TIM barrel

Jump to: navigation, search
File:8tim TIM barrel topview.png
Top view of a triosephosphateisomerase (TIM) barrel (PDB accession code 8TIM), colored from blue (N-terminus) to red (C-terminus).

The TIM barrel is a conserved protein fold consisting of eight α-helices and eight parallel β-strands that alternate along the peptide backbone. The structure is named after triosephosphateisomerase, a conserved glycolytic enzyme. Now, TIM barrels are known to be quite common among the conserved protein folds.

Structure and composition

TIM barrels are considered α/β protein folds because they include both helices and sheets in a single domain. The α-helices and β-strands form a solenoid that curves around to close on itself in a doughnut shape, topologically known as a toroid. The parallel β-strands form the inner wall of the doughnut (hence, a β-barrel), whereas the α-helices form the outer wall of the doughnut.

File:8tim TIM barrel.png
Side view of the same TIM barrel (PDB code 8TIM).

It should be emphasized that, although the ribbon diagram shows a hole in the protein's central core, the amino acid side chains are not shown in this representation. The protein's core is actually tightly packed with bulky hydrophobic amino acid residues. The packing interactions between the sheets and helices are also dominated by hydrophobicity and the branched aliphatic residues valine, leucine, and isoleucine comprise about 40% of the total residues in the β-strands[1].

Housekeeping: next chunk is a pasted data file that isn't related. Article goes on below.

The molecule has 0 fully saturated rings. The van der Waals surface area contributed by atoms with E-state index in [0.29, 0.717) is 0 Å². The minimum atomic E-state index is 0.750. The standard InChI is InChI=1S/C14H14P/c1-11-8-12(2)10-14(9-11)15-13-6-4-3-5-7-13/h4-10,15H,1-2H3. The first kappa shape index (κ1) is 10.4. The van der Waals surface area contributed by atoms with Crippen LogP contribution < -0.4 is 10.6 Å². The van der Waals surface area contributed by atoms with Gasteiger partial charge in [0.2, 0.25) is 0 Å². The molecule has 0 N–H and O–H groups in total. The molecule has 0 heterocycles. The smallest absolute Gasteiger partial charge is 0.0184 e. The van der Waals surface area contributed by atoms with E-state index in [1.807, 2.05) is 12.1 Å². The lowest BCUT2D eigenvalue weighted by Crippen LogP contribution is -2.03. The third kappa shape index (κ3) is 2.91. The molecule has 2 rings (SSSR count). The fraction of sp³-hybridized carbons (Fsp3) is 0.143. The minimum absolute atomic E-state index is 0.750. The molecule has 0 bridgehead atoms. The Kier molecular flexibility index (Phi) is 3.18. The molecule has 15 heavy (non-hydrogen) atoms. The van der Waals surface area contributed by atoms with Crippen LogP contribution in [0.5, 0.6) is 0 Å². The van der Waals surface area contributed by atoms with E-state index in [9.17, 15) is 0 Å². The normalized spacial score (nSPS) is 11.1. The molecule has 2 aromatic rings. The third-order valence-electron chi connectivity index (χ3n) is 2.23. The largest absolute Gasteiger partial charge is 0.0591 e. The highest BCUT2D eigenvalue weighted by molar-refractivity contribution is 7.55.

Loop regions

Of the approximately 200 residues required to fully form a TIM barrel, about 160 are considered structurally equivalent between different proteins sharing this fold. The remaining residues are located on the loop regions that link the helices and sheets; the loops at the C-terminal end of the sheets tend to contain the active site, which is one reason this fold is so common: the residues required to maintain the structure and the residues that effect enzymatic catalysis are for the most part distinct subsets. The linking loops can, in fact, be so long that they contain other protein domains.


  1. ^ Carl Branden and John Tooze. 1999. Introduction to Protein Structure 2nd ed. Garland Publishing: New York, NY. pp 47-50.

See also

External links

Further reading

  • R. K. Wierenga (2001). "The TIM-barrel fold: a versatile framework for efficient enzymes". FEBS Lett. 492 (3): 192&ndash, 198. doi:10.1016/S0014-5793(01)02236-0.